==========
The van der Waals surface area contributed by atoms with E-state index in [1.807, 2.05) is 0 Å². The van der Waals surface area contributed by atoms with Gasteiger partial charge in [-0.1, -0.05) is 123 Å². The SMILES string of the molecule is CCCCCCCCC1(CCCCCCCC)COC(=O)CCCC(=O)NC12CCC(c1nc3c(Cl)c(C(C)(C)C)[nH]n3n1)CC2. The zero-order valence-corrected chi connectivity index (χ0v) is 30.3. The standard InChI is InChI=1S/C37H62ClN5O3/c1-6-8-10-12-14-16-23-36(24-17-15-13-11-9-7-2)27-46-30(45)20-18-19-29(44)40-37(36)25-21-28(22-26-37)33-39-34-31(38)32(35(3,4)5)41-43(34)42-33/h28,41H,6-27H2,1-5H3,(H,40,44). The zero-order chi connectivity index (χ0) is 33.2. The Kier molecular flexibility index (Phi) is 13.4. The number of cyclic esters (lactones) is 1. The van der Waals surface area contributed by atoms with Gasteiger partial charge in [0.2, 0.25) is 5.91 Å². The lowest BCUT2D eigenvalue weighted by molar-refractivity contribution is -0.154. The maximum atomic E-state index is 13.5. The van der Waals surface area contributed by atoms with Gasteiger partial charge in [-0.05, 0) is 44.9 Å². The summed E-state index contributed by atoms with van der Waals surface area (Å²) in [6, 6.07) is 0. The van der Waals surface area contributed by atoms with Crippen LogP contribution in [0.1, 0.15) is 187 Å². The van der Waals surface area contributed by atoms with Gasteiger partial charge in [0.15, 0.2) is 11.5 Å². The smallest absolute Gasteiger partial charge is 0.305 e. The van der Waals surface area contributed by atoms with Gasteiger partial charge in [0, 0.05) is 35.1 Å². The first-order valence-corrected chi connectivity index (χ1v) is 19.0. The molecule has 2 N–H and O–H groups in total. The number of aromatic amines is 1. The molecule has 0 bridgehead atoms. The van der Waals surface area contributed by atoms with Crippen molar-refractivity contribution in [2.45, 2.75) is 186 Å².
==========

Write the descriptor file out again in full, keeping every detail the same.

The van der Waals surface area contributed by atoms with E-state index in [1.807, 2.05) is 0 Å². The van der Waals surface area contributed by atoms with Gasteiger partial charge in [-0.1, -0.05) is 123 Å². The SMILES string of the molecule is CCCCCCCCC1(CCCCCCCC)COC(=O)CCCC(=O)NC12CCC(c1nc3c(Cl)c(C(C)(C)C)[nH]n3n1)CC2. The zero-order valence-corrected chi connectivity index (χ0v) is 30.3. The standard InChI is InChI=1S/C37H62ClN5O3/c1-6-8-10-12-14-16-23-36(24-17-15-13-11-9-7-2)27-46-30(45)20-18-19-29(44)40-37(36)25-21-28(22-26-37)33-39-34-31(38)32(35(3,4)5)41-43(34)42-33/h28,41H,6-27H2,1-5H3,(H,40,44). The zero-order chi connectivity index (χ0) is 33.2. The Kier molecular flexibility index (Phi) is 13.4. The number of cyclic esters (lactones) is 1. The van der Waals surface area contributed by atoms with Gasteiger partial charge in [0.2, 0.25) is 5.91 Å². The lowest BCUT2D eigenvalue weighted by molar-refractivity contribution is -0.154. The maximum atomic E-state index is 13.5. The van der Waals surface area contributed by atoms with Gasteiger partial charge in [-0.05, 0) is 44.9 Å². The summed E-state index contributed by atoms with van der Waals surface area (Å²) in [6, 6.07) is 0. The van der Waals surface area contributed by atoms with Crippen LogP contribution in [0.1, 0.15) is 187 Å². The van der Waals surface area contributed by atoms with Gasteiger partial charge in [0.15, 0.2) is 11.5 Å². The smallest absolute Gasteiger partial charge is 0.305 e. The van der Waals surface area contributed by atoms with Gasteiger partial charge in [0, 0.05) is 35.1 Å². The first-order valence-corrected chi connectivity index (χ1v) is 19.0. The molecule has 2 N–H and O–H groups in total. The number of aromatic amines is 1. The molecule has 0 bridgehead atoms. The van der Waals surface area contributed by atoms with Crippen molar-refractivity contribution in [2.45, 2.75) is 186 Å².